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creditrepair2019

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  1. Not enough information is given. There are a lot of potential factors. (1) What does the card user agreement say? Does it provide a forum state whose law applies? (2) In the absence of #1, where were you domiciled when the card was opened? Where were you domiciled when the card was last used and closed?
  2. I agree with this especially if they have other debts of yours. It is a well known trick used by collection attorneys to find where you bank so they know where to garnish later if there is a judgment against you. You could also sign it over to a relative with a different name to deposit for you and give you the funds once cleared.
  3. Some collection agencies buy the debt and function as junk debt buyers. Is this the case here? If so, then the Fair Debt Collection Practices Act might not even apply thanks to a fairly recent SCOTUS decision. See Henson v. Santander Consumer USA, Inc., ___ U.S. ___ (2017).
  4. This is truly your best bet. I wish you the best of luck!
  5. Also, in your loan application you will be asked about your outstanding obligations regardless if they show up on your credit report or not. Lying is a form of bank fraud.
  6. You can try to settle it, but the judgment is going to stay on your credit report. Is this the only blip in your credit/financial history or how does everything else look?
  7. Yes. It takes one year, and trustee/court approval is usually required. In instances like these, especially where buying is cheaper than renting (as she states in the other thread), approval will be granted. These are issues she should discuss with a local attorney who is familiar on a day to day basis with the local chapter 13 trustees. A lot of chapter 13 is governed by local practice and custom. And, I agree that if she can negotiate a settlement and negotiate the deletion of the trade lines permanently that is a superior option. I just don't want to see her in a situation where she pre-qualifies and goes through the entire process and the deal falls through at the end. She could be left without a house and without her earnest money deposit.
  8. If you and the property are eligible, USDA and VA loans are 0% down payment options.
  9. If it becomes an impediment to getting a loan, see if you can rehabilitate the student loans.
  10. If I read your initial post correctly, you are under water on the mortgage and by a large sum. If you cannot afford it anyway, it is best to cut your losses.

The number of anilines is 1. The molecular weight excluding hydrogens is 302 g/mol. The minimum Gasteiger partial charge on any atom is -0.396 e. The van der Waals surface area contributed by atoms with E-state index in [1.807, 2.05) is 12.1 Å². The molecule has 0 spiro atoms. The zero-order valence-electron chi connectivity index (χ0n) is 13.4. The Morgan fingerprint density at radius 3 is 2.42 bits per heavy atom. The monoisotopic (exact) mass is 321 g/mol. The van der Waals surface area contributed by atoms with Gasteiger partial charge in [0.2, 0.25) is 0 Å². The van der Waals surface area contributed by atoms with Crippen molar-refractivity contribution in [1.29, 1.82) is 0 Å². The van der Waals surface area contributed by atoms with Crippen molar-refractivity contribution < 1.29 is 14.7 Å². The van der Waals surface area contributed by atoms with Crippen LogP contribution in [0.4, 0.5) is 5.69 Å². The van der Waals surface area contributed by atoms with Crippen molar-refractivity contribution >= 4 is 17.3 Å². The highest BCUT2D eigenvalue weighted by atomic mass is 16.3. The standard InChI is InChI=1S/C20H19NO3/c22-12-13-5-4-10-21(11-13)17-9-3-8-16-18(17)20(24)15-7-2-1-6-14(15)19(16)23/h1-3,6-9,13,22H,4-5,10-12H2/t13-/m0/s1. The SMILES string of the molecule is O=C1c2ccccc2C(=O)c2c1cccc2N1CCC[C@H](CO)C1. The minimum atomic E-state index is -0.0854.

11. You need to speak to an experienced loan officer before any hard pull to your credit file. Some lenders are difficult, and some times people have problems refinancing or obtaining equity lines when they use the "ride through" (i.e. your personal liability is extinguished in the bankruptcy, but the lien remains and you continue to make payments to keep the collateral) on mortgages and other secured property.
  12. A paid charge-off, unless deletion is negotiated with the creditor, will still report adversely and affect your credit score. Credit repair strategies like those posted in other threads are a mistake in a case like this IMHO. You have so many accounts and there are decent odds that one of them will come back to bite you. Using the credit repair strategies here, you may very well get some or all of the trade lines deleted, but they could reappear after pre-qualification but before your closing. That will delay your closing and could prevent you from closing at all after you have gone through the entire process. Many creditors will sell to a junk debt buyer after the SOL expires, and they will park nuisance trade lines on your credit report. You might get them removed, but disputes take at least 30 days. After this happens once or twice, your seller is going to walk away if he/she didn't initially. You should investigate the possibility of settling and negotiating the deletion of the trade lines. Alternatively, consider chapter 13 bankruptcy. You can qualify for a VA loan during the chapter 13 itself after one year of successful payments. It removes the problems and uncertainty of reappearing charge-offs and it resolves the debt. It is not something I would take lightly or recommend you do haphazardly, but I know people who struggled with debt for years that were only able to qualify after a bankruptcy.
  13. If you are successful in having a trade line deleted, it could reappear after pre-qualification before closing and prevent you from ultimately qualifying and closing on the house after you go through the rest of the process. Alternatively, a junk debt buyer will buy it and park another negative trade line. Either way, it can stop or delay closing. You should investigate the possibility of settling and negotiating the deletion of the trade lines. Alternatively, consider chapter 13 bankruptcy. You can qualify for a VA loan during the chapter 13 itself after one year of successful payments. It removes the problems and uncertainty of reappearing charge-offs and it resolves the debt. It is not something I would take lightly or recommend you do haphazardly, but I know people who struggled with debt for years that were only able to qualify after a bankruptcy.
  14. And if you do, you may very well end up with a 1099-C for the $8,524 write off. You may need to pay federal income tax on that amount depending on whether the IRS deems you solvent or insolvent. In a bankruptcy filing, it is guaranteed that you will have ZERO tax liability for it because it was discharged in bankruptcy.

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